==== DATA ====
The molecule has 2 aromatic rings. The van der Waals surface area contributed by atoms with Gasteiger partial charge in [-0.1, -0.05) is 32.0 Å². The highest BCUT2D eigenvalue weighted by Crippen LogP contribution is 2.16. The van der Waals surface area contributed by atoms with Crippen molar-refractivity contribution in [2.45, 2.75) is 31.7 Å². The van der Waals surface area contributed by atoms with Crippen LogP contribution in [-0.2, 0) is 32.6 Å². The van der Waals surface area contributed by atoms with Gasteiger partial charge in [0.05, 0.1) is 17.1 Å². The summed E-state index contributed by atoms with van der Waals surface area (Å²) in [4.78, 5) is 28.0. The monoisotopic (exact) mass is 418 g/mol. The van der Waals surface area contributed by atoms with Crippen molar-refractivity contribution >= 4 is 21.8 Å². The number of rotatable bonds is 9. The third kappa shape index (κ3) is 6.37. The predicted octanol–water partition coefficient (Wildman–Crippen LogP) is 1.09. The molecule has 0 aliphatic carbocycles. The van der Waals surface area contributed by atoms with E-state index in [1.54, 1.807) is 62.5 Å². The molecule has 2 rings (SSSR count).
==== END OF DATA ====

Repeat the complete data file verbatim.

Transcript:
The molecule has 2 aromatic rings. The van der Waals surface area contributed by atoms with Gasteiger partial charge in [-0.1, -0.05) is 32.0 Å². The highest BCUT2D eigenvalue weighted by Crippen LogP contribution is 2.16. The van der Waals surface area contributed by atoms with Crippen molar-refractivity contribution in [2.45, 2.75) is 31.7 Å². The van der Waals surface area contributed by atoms with Crippen LogP contribution in [-0.2, 0) is 32.6 Å². The van der Waals surface area contributed by atoms with Gasteiger partial charge in [0.05, 0.1) is 17.1 Å². The summed E-state index contributed by atoms with van der Waals surface area (Å²) in [4.78, 5) is 28.0. The monoisotopic (exact) mass is 418 g/mol. The van der Waals surface area contributed by atoms with Crippen molar-refractivity contribution >= 4 is 21.8 Å². The number of rotatable bonds is 9. The third kappa shape index (κ3) is 6.37. The predicted octanol–water partition coefficient (Wildman–Crippen LogP) is 1.09. The molecule has 0 aliphatic carbocycles. The van der Waals surface area contributed by atoms with E-state index in [1.54, 1.807) is 62.5 Å². The molecule has 2 rings (SSSR count).